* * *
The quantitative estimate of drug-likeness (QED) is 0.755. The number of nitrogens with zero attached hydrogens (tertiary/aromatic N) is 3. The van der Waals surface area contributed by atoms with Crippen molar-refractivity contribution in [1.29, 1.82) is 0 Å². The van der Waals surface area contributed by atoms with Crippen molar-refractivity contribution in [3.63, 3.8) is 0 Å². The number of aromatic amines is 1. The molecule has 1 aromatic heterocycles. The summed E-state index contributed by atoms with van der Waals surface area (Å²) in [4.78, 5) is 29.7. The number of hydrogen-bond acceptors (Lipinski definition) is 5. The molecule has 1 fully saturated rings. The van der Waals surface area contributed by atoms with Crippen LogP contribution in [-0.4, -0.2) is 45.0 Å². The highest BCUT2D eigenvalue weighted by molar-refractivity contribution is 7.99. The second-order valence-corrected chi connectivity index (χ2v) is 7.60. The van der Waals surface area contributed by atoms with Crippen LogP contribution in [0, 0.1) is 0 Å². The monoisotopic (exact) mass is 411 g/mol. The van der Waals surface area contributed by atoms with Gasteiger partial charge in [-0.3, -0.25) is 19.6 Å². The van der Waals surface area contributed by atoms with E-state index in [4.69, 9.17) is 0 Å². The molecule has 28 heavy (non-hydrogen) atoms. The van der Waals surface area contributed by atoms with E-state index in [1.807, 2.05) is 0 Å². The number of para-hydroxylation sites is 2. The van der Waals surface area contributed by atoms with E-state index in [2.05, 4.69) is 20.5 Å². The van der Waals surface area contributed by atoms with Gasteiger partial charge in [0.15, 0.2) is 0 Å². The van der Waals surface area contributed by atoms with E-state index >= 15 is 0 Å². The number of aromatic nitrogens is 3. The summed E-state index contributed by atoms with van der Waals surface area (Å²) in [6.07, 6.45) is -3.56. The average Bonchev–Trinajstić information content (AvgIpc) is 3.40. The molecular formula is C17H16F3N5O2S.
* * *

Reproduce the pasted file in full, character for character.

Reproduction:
The quantitative estimate of drug-likeness (QED) is 0.755. The number of nitrogens with zero attached hydrogens (tertiary/aromatic N) is 3. The van der Waals surface area contributed by atoms with Crippen molar-refractivity contribution in [1.29, 1.82) is 0 Å². The van der Waals surface area contributed by atoms with Crippen molar-refractivity contribution in [3.63, 3.8) is 0 Å². The number of aromatic amines is 1. The molecule has 1 aromatic heterocycles. The summed E-state index contributed by atoms with van der Waals surface area (Å²) in [4.78, 5) is 29.7. The number of hydrogen-bond acceptors (Lipinski definition) is 5. The molecule has 1 fully saturated rings. The van der Waals surface area contributed by atoms with Crippen LogP contribution in [-0.4, -0.2) is 45.0 Å². The highest BCUT2D eigenvalue weighted by molar-refractivity contribution is 7.99. The second-order valence-corrected chi connectivity index (χ2v) is 7.60. The van der Waals surface area contributed by atoms with Crippen LogP contribution in [0, 0.1) is 0 Å². The monoisotopic (exact) mass is 411 g/mol. The van der Waals surface area contributed by atoms with Gasteiger partial charge in [-0.3, -0.25) is 19.6 Å². The van der Waals surface area contributed by atoms with E-state index in [4.69, 9.17) is 0 Å². The molecule has 28 heavy (non-hydrogen) atoms. The van der Waals surface area contributed by atoms with E-state index in [1.807, 2.05) is 0 Å². The number of para-hydroxylation sites is 2. The van der Waals surface area contributed by atoms with E-state index in [2.05, 4.69) is 20.5 Å². The van der Waals surface area contributed by atoms with Gasteiger partial charge in [0.15, 0.2) is 0 Å². The van der Waals surface area contributed by atoms with E-state index >= 15 is 0 Å². The number of aromatic nitrogens is 3. The summed E-state index contributed by atoms with van der Waals surface area (Å²) in [6.07, 6.45) is -3.56. The average Bonchev–Trinajstić information content (AvgIpc) is 3.40. The molecular formula is C17H16F3N5O2S.